In addition to your main cannon, there's a confusing lock-on system that lets you fire homing missiles. The L button initiates sharp turns needed to navigate some of the more tricky corridors. Red Alarm makes you fly under barriers and between posts a lot, bringing to mind the original Star Wars arcade game. Thank goodness you don't incur damage for scraping against walls!
You'll encounter some cool enemies, like a wall that transforms into a face, but Red Alarm may have been too ambitious for its own good. There are so many enemies and explosions on the screen that you often can't tell what's going on. Changing to a third-person view helps, but there are other problems.
The screen is cluttered with far too many gauges and indicators, and it's hard to maintain control while using the L button due to the choppy frame rate. The boss stages are almost unbearable because they take place in enclosed arenas, forcing you to constantly turn around. Upon losing your ship, you're sent all the way back to the beginning of the stage - talk about demoralizing! Red Alarm could have been a decent game, but it tries to do too much and collapses under its own weight. © Copyright 2003 The Video Game Critic.
I appreciate how they're rendered with a scan-line style that's faithful to the arcade. The 3D is effective as you watch your missiles shoot up the screen while squiggly bombs fall toward you. This game puts you in the middle of the action! It's a little more difficult to gauge your shots in 3D, but all the more satisfying when you nail a mutant in the distance. Destroyed aliens "pop" with a splatter, and since everything is red I assume that's blood.
You can poke holes in the protective shields but that turns them into a jumbled mess. When the mothership warbles in the far distance, it makes for an irresistible target. It's tough to hit but worth big points so you might as well take a shot. There are some nifty 3D flourishes like how the mothership "buzzes you" upon its escape, or how blasting that final alien causes explosive shards to fly right into your eyes!
In addition to the arcade mode there are time attack and score attack modes. You can even play the original 2D version. All variations let you choose between Space Invaders 1 or 2, but I didn't really notice much difference except for the background scenery. Space Invaders Virtual Collection is great. Any cartridge that can breathe new excitement into a 40-year old video game is worth celebrating. © Copyright 2018 The Video Game Critic.
The action takes place in a floating checkered hallway in space. You freely move your jetpack-equipped alien around the near end, and your opponent can be seen at the far end. A metal ball bounces between you, and the idea is to swat it past your opponent in a best-of-five contest. Like most Virtual Boy games, the graphics are pleasing to the eye... at first.
The sense of depth is good and objects are sharply defined. The first few matches are simple back-and-forth contests, but eventually the game adds obstacles like blocks, spinners, and moving columns. Power-ups appear periodically, but much like my life bar, they don't have much impact on the gameplay.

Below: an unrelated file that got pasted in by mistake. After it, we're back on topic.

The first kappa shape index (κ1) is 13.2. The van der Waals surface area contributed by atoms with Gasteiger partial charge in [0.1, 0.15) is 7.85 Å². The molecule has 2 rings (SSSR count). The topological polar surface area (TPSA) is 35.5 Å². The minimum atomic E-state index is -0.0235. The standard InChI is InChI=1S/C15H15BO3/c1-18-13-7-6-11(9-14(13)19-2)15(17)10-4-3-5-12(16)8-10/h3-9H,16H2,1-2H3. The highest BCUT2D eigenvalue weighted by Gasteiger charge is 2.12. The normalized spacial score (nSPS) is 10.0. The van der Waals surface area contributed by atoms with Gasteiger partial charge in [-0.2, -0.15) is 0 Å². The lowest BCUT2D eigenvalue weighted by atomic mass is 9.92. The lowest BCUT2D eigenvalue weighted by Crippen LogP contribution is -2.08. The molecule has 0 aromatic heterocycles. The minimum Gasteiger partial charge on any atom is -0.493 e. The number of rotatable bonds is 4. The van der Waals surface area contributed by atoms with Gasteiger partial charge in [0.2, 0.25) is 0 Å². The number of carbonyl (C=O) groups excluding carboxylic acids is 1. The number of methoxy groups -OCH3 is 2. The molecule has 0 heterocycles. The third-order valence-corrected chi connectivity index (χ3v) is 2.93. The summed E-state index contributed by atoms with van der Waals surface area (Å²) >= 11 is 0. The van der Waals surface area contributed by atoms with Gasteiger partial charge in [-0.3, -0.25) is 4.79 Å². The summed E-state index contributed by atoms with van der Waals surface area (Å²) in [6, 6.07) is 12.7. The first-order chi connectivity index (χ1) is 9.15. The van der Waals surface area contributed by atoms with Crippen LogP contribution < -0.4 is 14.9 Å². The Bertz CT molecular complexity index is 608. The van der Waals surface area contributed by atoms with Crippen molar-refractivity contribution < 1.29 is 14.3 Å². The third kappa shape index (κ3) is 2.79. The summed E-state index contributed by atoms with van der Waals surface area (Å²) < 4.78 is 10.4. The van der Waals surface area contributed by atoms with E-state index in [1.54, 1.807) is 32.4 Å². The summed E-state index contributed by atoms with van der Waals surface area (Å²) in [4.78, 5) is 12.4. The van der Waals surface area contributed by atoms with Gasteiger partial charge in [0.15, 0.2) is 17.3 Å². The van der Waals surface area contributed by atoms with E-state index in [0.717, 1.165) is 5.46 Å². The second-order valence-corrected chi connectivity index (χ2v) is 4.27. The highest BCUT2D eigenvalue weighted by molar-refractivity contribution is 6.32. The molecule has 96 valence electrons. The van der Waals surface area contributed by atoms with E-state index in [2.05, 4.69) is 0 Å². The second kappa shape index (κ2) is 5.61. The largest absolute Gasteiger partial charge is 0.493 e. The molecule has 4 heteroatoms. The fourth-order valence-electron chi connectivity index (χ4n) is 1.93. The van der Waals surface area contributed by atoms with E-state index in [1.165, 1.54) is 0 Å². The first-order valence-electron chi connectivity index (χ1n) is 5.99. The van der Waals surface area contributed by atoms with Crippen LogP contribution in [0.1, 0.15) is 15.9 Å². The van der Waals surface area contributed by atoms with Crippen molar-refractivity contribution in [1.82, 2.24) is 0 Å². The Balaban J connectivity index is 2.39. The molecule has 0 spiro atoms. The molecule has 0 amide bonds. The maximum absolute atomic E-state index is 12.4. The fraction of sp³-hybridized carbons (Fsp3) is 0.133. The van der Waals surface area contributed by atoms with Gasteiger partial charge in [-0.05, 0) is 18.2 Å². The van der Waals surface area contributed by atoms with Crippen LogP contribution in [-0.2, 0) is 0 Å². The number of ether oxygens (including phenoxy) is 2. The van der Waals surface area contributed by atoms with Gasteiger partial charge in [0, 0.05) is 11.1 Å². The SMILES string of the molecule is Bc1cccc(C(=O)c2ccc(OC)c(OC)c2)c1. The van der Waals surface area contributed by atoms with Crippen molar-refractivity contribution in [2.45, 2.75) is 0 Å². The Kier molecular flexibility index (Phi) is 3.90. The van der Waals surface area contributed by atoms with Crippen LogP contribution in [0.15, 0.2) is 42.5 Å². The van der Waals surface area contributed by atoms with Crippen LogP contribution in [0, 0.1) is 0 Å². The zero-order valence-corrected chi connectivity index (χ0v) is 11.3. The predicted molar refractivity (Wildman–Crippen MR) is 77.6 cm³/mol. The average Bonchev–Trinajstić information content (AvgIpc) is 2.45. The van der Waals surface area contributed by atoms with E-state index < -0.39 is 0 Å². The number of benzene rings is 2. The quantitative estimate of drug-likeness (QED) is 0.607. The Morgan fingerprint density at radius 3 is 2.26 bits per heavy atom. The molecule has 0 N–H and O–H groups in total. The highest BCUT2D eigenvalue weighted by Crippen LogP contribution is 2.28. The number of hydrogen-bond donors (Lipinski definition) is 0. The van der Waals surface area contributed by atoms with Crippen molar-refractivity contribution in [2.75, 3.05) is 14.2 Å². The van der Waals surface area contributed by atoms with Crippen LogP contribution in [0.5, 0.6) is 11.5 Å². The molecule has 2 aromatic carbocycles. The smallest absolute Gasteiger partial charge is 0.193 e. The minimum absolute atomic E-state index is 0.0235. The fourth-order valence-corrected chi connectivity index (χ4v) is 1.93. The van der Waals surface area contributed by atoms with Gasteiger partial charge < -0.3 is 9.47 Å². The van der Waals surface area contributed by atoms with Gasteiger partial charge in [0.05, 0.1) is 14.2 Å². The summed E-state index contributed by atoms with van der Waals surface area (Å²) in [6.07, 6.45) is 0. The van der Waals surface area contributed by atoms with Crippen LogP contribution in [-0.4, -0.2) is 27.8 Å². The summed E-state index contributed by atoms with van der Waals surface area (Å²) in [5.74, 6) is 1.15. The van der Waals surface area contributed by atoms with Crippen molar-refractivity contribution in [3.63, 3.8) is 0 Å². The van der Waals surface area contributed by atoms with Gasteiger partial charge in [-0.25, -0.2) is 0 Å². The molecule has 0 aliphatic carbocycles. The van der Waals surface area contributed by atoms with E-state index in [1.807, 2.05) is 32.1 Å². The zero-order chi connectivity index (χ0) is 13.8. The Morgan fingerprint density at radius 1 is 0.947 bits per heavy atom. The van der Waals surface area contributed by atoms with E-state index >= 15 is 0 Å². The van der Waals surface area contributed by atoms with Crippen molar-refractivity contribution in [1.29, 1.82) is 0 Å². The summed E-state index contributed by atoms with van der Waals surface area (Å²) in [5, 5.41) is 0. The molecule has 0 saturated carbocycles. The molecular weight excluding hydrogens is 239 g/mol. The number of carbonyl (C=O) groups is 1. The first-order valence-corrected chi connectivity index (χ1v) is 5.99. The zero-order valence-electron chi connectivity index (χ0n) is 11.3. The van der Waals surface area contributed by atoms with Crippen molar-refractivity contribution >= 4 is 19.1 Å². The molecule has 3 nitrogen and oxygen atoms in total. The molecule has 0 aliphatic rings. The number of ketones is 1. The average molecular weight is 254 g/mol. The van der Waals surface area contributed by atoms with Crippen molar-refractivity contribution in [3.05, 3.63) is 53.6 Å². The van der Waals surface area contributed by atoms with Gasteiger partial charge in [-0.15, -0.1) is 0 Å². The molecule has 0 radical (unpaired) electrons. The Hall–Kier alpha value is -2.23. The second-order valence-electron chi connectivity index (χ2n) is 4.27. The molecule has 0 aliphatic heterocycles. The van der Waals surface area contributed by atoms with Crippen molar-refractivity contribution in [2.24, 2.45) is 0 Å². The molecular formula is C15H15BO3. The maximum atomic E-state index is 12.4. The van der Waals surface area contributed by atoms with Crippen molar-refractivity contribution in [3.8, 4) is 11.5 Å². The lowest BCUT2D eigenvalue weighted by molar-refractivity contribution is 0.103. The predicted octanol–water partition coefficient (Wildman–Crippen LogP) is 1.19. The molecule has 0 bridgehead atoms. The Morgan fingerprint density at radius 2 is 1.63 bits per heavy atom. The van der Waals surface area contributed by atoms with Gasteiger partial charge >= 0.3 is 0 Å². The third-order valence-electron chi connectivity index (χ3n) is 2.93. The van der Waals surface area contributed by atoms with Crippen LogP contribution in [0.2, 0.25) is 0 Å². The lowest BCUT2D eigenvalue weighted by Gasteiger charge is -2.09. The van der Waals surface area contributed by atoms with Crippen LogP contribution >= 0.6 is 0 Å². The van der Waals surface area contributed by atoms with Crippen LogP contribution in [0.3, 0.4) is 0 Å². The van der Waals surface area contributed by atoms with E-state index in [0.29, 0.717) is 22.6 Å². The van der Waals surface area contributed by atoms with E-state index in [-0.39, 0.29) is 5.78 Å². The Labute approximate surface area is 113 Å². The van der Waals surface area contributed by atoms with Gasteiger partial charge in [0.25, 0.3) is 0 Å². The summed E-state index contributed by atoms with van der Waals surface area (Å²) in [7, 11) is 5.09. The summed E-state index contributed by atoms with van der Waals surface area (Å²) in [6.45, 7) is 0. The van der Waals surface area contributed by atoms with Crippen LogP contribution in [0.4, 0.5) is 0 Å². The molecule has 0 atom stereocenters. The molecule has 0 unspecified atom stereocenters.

One problem with Space Squash is how your character tends to obstruct your view of the ball! The collision detection is peculiar, as you can strike the ball without actually touching it. In fact, the further away you are when you "hit" it, the sharper the angle it's returned. The first few rounds move along at a steady pace but once you reach the snake-like boss, things grind to a halt. Hitting that thing on the head is really hard, and hitting it ten times takes forever.
Space Squash is more time-consuming than challenging. First it becomes tiresome, and then just plain boring. And once it wears out its welcome, this isn't the kind of game you're going to want to play again any time soon.
. © Copyright 2017 The Video Game Critic.
As was the case with the original version, Strip Poker II teaches valuable life lessons. Mainly, it's hard to get a woman to take off her clothes and a great deal of luck is required. Those familiar with the Virtual Boy know the system is famous for its excessive warnings against looking at its screen for more than 15 minutes at the risk of eye damage. Being the diligent critic however I played this thing for seven hours straight!
There were side effects however. First, the image of that half-dressed hottie is now forever burned into my retinas. I see her wherever I look! That's the good news. The bad news is I seemed to have developed an annoying crick in my neck. On the whole I think it was worth it. My Virtual Boy is finally a Virtual Man. Madly addictive and only moderately detrimental to your health, Strip Poker II is indisputable proof that chicks from the 90's were hot - red hot! © Copyright 2017 The Video Game Critic.
Telero's graphics are stunning - I'd give them an A+. Your opponents bob and weave fluidly, and their fists move toward you in 3D. Your punches are effectively rendered by floating fists, and you can throw jabs, hooks, and uppercuts. The clever control scheme takes advantage of the symmetrical design of the Virtual Boy controller, letting you easily dodge, guard, and duck.
Teleroboxer is a perfect fit for the Virtual Boy, and it's very challenging. After the first opponent, the difficulty ramp is steep, which kind of turned me off. Advanced opponents require more of a defensive approach, so you'll need to block their punches before getting a chance to connect. The cartridge saves up to three records, so you don't have to go back and fight old opponents. Hards as nails but visually stunning, Teleroboxer is a game any Virtual Boy fan should own. © Copyright 2003 The Video Game Critic.